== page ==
Senate Approves Bill to Increase Number of H-2B Workers
Apr 20 2005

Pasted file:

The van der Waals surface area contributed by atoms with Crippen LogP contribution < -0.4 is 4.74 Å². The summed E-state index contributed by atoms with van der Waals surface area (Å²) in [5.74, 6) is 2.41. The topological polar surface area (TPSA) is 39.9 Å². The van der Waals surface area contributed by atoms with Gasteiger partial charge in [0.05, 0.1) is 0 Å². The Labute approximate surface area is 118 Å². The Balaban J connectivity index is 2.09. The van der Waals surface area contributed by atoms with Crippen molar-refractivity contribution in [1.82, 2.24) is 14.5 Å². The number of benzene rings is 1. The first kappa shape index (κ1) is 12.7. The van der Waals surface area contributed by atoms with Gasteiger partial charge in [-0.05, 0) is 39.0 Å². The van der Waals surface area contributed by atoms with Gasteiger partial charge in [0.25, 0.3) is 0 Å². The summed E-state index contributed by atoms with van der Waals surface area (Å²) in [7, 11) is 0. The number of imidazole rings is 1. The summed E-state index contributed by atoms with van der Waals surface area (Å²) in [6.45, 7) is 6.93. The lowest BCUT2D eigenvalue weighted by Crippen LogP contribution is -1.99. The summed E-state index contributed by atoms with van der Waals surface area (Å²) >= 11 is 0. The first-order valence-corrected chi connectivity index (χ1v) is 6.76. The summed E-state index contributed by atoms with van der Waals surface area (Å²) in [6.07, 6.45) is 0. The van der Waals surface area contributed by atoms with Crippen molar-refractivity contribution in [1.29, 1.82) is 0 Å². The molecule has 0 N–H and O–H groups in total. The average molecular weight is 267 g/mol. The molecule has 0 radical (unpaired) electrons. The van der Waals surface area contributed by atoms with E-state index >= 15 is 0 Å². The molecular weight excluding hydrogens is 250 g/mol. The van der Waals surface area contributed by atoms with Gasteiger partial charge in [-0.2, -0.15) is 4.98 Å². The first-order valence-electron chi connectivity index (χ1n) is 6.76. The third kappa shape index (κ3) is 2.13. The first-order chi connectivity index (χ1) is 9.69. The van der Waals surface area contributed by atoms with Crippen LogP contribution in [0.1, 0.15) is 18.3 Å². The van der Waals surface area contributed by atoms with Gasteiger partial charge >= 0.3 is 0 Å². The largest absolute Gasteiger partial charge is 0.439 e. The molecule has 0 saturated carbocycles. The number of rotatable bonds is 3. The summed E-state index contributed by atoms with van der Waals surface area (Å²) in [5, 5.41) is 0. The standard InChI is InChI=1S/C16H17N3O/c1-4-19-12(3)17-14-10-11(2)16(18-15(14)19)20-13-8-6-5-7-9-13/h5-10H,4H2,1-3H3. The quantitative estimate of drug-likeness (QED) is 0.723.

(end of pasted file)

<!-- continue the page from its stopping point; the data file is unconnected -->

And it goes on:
WASHINGTON (April 19, 2005) – The Senate today approved legislation, cosponsored by Sen. Tom Carper, D-Del., that would help Delaware businesses acquire additional seasonal workers, particularly in the spring and summer months. The legislation, which passed on a 94-6 vote, would allow more workers to receive the so-called H-2B visas to work in the United States. Currently, only 66,000 H-2B visas can be granted per fiscal year. But because the fiscal year begins in October, employers who use summer labor, such as Delaware’s tourism and beach industry, landscapers, and construction and masonry companies, are essentially denied a chance to use the program. For the past two years, the 66,000 cap has been reached just a few months into the fiscal year. In order to obtain H-2B visas for their workers, employers must demonstrate that they attempted but were unable to find American workers. Employees receiving H-2B visas must return home after their seasonal labor is complete. They must then reapply for the visa program the following year, provided that, again, the employer demonstrates that U.S. workers were not available. The legislation approved by the Senate, “The Save Our Small and Seasonal Business Act of 2005,” would not raise the 66,000 cap but would instead create a 2-year fix by exempting returning workers (who have used the H-2B program in one of the past three years) from being counted toward the cap. If signed into law, this legislation would allow Delaware employers, many of whom hire the same workers year after year, to bring back former employees for work this spring and summer season – after completing the visa process and demonstrating that they could not find American laborers. Furthermore, beginning next year, the bill would create a visa allocation system in which half of the 66,000 visas under the cap would be available during the winter months and half during the summer months. “This bill represents a common-sense solution to a major headache faced by many Delaware businesses,” said Carper. “If companies can’t find American workers, they should be allowed to bring in foreign workers to do the job and keep our businesses strong and healthy.” The legislation was attached to a broader spending package designed to cover the ongoing military expenses in Iraq. That bill is expected to pass the Senate by the end of the week.